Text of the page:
Written by Jessica Flores, Treasurer
What do you think of when you hear the word queen?
On February 20, the African American Council of Women enlightened their guests for their third Annual Variety Show and redefined the term Queen from an African American women’s point of view. With a touch of comedy and tears of passion, it is safe to say that the show was once again, an amazing turnout.
Guests were welcomed with traditional soul food and portraits of Queens surrounding the campus center: Misty Copeland, Toni Morrison, Coretta Scott King, and Ava DuVerynay, to name a few.
Before the show began, student Amber Holt initiated the Black National Anthem.
The story opened with the two narrators, students Sidney Williams and Cierra Black, who played a mother and daughter. The daughter expressed how confused she was by the term queen and of all the black women historical figures that are not taught in schools. Her mother began to teach her about a few people who played a vital role in black history.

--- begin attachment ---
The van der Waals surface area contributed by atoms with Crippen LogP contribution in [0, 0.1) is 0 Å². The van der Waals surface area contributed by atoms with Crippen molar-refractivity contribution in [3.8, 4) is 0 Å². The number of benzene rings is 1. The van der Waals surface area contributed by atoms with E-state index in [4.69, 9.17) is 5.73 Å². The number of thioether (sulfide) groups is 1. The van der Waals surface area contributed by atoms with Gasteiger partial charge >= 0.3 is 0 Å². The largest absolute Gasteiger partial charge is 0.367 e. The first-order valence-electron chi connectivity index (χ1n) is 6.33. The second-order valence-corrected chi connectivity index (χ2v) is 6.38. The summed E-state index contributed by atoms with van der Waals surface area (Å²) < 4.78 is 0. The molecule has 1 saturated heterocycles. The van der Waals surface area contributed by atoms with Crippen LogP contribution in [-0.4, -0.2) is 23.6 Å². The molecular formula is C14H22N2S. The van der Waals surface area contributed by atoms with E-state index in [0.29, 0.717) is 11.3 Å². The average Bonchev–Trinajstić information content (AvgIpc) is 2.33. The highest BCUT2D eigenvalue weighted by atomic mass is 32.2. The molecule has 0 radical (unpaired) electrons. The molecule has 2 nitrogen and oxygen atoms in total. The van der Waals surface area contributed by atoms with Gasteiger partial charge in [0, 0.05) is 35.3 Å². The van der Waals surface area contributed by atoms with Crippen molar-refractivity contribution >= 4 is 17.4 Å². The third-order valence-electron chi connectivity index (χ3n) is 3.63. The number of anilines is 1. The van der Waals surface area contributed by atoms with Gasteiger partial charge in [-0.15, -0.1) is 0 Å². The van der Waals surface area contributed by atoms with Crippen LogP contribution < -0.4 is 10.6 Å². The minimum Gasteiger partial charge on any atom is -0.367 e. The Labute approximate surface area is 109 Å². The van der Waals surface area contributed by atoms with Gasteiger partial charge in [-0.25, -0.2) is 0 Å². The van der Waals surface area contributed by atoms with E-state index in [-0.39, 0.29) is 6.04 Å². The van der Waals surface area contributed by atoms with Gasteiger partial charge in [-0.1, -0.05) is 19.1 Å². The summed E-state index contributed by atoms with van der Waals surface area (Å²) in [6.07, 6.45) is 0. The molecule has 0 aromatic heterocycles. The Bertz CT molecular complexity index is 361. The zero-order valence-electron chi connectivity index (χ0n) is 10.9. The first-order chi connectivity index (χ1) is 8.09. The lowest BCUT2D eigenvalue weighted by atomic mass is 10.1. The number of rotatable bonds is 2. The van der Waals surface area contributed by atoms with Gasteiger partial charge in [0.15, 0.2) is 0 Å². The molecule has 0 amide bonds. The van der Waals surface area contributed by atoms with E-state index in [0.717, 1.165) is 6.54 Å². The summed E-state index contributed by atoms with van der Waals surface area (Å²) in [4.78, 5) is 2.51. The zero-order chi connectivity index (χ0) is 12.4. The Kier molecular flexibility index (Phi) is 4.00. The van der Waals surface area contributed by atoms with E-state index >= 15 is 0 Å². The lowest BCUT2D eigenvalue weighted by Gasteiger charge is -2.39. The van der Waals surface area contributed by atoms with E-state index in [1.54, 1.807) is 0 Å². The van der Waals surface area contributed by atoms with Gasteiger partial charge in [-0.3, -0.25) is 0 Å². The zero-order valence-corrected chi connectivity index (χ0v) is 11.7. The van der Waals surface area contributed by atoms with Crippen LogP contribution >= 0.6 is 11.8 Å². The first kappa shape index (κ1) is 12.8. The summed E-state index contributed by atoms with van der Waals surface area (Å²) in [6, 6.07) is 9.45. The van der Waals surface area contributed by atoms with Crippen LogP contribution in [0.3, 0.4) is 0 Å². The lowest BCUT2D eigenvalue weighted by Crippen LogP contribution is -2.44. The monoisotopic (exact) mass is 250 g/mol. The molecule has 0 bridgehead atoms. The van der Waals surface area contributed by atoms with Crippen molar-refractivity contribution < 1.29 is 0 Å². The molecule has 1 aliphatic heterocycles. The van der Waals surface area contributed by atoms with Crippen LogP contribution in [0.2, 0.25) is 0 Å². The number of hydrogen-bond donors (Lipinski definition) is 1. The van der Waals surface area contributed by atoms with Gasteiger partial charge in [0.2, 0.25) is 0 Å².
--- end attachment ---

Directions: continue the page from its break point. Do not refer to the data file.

The performances consisted of songs, student-written poems, a Shirley Chisholm monologue, an African dance, a Black Panthers and Black Lives Matter presentation, and a documentary filmed by a student which all portrayed the core of the African American woman–all in different forms of art.
Alicia Frison, a UCLA student and friend of AACW, performed a self-written speech in the shoes of Shirley Chisholm- the first black woman elected to the U.S. Senate who represented New York. “Don’t you ever let the phrase unconstitutional fear you. We must fight for everyone in this room. From today and for on, as long as we fight, we will be unbought and unbossed,” she said during her speech–raising her hand fearlessly.
Alicia felt “very enraged” during her speech. “I was really in tune [with] what is going on today. I had to put [myself] in [Shirley’s] shoes. It was hard.”
Among the many performances, one that brought guests to tears (including myself) was the Black Lives Matter presentation. Sydnei Jones, president of AACW, sang Sam Cooke’s “A Change Is Gonna Come,” projecting a very soft and soothing voice. Student On’Jonet Williams performed her powerful poem “I Don’t Care If People Die,” accompanied by footage showing daunting images of oppressed black people.
On’Jonet’s poem focused on the unconcerned attitude society has of people dying. It was emotional to watch, yet refreshing as Sydnei sang the lyrics “It’s been a long time coming but I know a change is gonna come” repeatedly.
Sydnei’s guests left the show believing, “Before you can change the world, change yourself.” Now let me ask you this: how will you change the world? Leave comments below.